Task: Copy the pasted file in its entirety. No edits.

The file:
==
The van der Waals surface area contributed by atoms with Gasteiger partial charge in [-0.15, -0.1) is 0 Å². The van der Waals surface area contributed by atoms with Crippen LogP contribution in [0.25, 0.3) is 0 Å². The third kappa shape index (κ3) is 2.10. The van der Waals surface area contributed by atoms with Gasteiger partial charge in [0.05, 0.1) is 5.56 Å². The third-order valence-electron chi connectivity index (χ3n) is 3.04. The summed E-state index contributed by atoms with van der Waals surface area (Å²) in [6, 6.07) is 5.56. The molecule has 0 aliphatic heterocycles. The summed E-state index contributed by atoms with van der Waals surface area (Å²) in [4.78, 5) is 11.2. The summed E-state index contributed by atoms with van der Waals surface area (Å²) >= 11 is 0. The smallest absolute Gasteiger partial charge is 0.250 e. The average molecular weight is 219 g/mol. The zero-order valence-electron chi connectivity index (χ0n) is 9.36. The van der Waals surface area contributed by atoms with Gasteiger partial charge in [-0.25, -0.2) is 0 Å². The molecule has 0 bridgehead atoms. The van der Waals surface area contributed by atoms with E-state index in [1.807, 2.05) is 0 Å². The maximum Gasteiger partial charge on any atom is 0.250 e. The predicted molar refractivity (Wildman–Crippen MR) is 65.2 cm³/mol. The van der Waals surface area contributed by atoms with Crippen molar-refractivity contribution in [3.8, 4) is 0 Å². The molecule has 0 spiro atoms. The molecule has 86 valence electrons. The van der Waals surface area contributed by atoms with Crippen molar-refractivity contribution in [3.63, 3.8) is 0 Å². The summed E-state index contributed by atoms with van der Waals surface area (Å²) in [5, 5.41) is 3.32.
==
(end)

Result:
The van der Waals surface area contributed by atoms with Gasteiger partial charge in [-0.15, -0.1) is 0 Å². The van der Waals surface area contributed by atoms with Crippen LogP contribution in [0.25, 0.3) is 0 Å². The third kappa shape index (κ3) is 2.10. The van der Waals surface area contributed by atoms with Gasteiger partial charge in [0.05, 0.1) is 5.56 Å². The third-order valence-electron chi connectivity index (χ3n) is 3.04. The summed E-state index contributed by atoms with van der Waals surface area (Å²) in [6, 6.07) is 5.56. The molecule has 0 aliphatic heterocycles. The summed E-state index contributed by atoms with van der Waals surface area (Å²) in [4.78, 5) is 11.2. The summed E-state index contributed by atoms with van der Waals surface area (Å²) >= 11 is 0. The smallest absolute Gasteiger partial charge is 0.250 e. The average molecular weight is 219 g/mol. The zero-order valence-electron chi connectivity index (χ0n) is 9.36. The van der Waals surface area contributed by atoms with Gasteiger partial charge in [-0.25, -0.2) is 0 Å². The molecule has 0 bridgehead atoms. The van der Waals surface area contributed by atoms with E-state index in [1.807, 2.05) is 0 Å². The maximum Gasteiger partial charge on any atom is 0.250 e. The predicted molar refractivity (Wildman–Crippen MR) is 65.2 cm³/mol. The van der Waals surface area contributed by atoms with Crippen molar-refractivity contribution in [3.8, 4) is 0 Å². The molecule has 0 spiro atoms. The molecule has 86 valence electrons. The van der Waals surface area contributed by atoms with Crippen molar-refractivity contribution in [3.63, 3.8) is 0 Å². The summed E-state index contributed by atoms with van der Waals surface area (Å²) in [5, 5.41) is 3.32.